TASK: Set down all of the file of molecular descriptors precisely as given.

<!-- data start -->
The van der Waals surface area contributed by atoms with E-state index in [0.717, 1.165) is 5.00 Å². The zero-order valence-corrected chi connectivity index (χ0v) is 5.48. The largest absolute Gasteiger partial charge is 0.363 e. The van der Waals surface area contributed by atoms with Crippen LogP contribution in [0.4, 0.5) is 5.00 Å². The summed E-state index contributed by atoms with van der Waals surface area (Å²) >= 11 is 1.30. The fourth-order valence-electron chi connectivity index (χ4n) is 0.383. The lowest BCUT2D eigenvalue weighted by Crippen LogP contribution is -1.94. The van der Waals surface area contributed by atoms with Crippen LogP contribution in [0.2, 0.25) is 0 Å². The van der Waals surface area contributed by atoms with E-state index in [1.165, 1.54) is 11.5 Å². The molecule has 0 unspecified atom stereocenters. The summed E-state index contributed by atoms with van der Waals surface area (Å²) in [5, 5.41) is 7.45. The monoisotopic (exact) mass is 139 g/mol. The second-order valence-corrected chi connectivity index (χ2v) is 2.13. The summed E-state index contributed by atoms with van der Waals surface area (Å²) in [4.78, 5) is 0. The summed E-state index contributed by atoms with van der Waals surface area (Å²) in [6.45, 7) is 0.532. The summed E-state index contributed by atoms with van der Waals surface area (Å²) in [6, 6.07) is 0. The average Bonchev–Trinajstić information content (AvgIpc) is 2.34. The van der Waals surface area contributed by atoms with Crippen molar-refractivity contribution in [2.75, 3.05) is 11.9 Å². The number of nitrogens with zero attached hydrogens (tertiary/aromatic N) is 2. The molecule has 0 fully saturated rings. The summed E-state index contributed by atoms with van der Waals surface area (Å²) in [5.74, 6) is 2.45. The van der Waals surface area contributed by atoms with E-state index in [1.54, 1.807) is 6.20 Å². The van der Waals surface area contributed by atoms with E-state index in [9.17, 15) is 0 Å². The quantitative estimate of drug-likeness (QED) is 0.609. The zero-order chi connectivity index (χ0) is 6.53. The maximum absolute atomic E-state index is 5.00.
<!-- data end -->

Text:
The van der Waals surface area contributed by atoms with E-state index in [0.717, 1.165) is 5.00 Å². The zero-order valence-corrected chi connectivity index (χ0v) is 5.48. The largest absolute Gasteiger partial charge is 0.363 e. The van der Waals surface area contributed by atoms with Crippen LogP contribution in [0.4, 0.5) is 5.00 Å². The summed E-state index contributed by atoms with van der Waals surface area (Å²) >= 11 is 1.30. The fourth-order valence-electron chi connectivity index (χ4n) is 0.383. The lowest BCUT2D eigenvalue weighted by Crippen LogP contribution is -1.94. The van der Waals surface area contributed by atoms with Crippen LogP contribution in [0.2, 0.25) is 0 Å². The van der Waals surface area contributed by atoms with E-state index in [1.165, 1.54) is 11.5 Å². The molecule has 0 unspecified atom stereocenters. The summed E-state index contributed by atoms with van der Waals surface area (Å²) in [5, 5.41) is 7.45. The monoisotopic (exact) mass is 139 g/mol. The second-order valence-corrected chi connectivity index (χ2v) is 2.13. The summed E-state index contributed by atoms with van der Waals surface area (Å²) in [4.78, 5) is 0. The summed E-state index contributed by atoms with van der Waals surface area (Å²) in [6.45, 7) is 0.532. The summed E-state index contributed by atoms with van der Waals surface area (Å²) in [6, 6.07) is 0. The average Bonchev–Trinajstić information content (AvgIpc) is 2.34. The van der Waals surface area contributed by atoms with Crippen molar-refractivity contribution in [2.75, 3.05) is 11.9 Å². The number of nitrogens with zero attached hydrogens (tertiary/aromatic N) is 2. The molecule has 0 fully saturated rings. The summed E-state index contributed by atoms with van der Waals surface area (Å²) in [5.74, 6) is 2.45. The van der Waals surface area contributed by atoms with E-state index in [1.54, 1.807) is 6.20 Å². The van der Waals surface area contributed by atoms with E-state index in [9.17, 15) is 0 Å². The quantitative estimate of drug-likeness (QED) is 0.609. The zero-order chi connectivity index (χ0) is 6.53. The maximum absolute atomic E-state index is 5.00.